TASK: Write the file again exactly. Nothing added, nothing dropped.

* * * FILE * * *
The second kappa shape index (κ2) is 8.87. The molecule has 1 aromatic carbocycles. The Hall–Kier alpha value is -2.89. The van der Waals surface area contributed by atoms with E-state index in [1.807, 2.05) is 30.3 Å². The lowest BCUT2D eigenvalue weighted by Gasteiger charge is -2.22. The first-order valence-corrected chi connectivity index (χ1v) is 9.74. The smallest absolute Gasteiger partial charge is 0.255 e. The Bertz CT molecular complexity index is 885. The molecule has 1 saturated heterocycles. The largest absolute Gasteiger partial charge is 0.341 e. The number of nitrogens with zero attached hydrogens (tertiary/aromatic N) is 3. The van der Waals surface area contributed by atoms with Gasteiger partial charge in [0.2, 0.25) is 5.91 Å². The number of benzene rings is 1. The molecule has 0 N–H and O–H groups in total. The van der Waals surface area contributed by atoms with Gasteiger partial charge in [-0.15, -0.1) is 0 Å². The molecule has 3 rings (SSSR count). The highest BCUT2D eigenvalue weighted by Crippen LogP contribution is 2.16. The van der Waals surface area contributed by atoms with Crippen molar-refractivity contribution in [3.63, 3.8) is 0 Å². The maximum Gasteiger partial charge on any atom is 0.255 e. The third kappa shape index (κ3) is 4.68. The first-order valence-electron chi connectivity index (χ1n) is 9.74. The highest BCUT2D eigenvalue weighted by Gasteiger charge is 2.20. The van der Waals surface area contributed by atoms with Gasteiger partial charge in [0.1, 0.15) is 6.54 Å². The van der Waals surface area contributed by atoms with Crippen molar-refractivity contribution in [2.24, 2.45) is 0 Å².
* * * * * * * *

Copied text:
The second kappa shape index (κ2) is 8.87. The molecule has 1 aromatic carbocycles. The Hall–Kier alpha value is -2.89. The van der Waals surface area contributed by atoms with E-state index in [1.807, 2.05) is 30.3 Å². The lowest BCUT2D eigenvalue weighted by Gasteiger charge is -2.22. The first-order valence-corrected chi connectivity index (χ1v) is 9.74. The smallest absolute Gasteiger partial charge is 0.255 e. The Bertz CT molecular complexity index is 885. The molecule has 1 saturated heterocycles. The largest absolute Gasteiger partial charge is 0.341 e. The number of nitrogens with zero attached hydrogens (tertiary/aromatic N) is 3. The van der Waals surface area contributed by atoms with Gasteiger partial charge in [0.2, 0.25) is 5.91 Å². The number of benzene rings is 1. The molecule has 0 N–H and O–H groups in total. The van der Waals surface area contributed by atoms with Gasteiger partial charge in [-0.15, -0.1) is 0 Å². The molecule has 3 rings (SSSR count). The highest BCUT2D eigenvalue weighted by Crippen LogP contribution is 2.16. The van der Waals surface area contributed by atoms with Crippen molar-refractivity contribution in [3.63, 3.8) is 0 Å². The maximum Gasteiger partial charge on any atom is 0.255 e. The third kappa shape index (κ3) is 4.68. The first-order valence-electron chi connectivity index (χ1n) is 9.74. The highest BCUT2D eigenvalue weighted by Gasteiger charge is 2.20. The van der Waals surface area contributed by atoms with Gasteiger partial charge in [0.1, 0.15) is 6.54 Å². The van der Waals surface area contributed by atoms with Crippen molar-refractivity contribution in [2.24, 2.45) is 0 Å².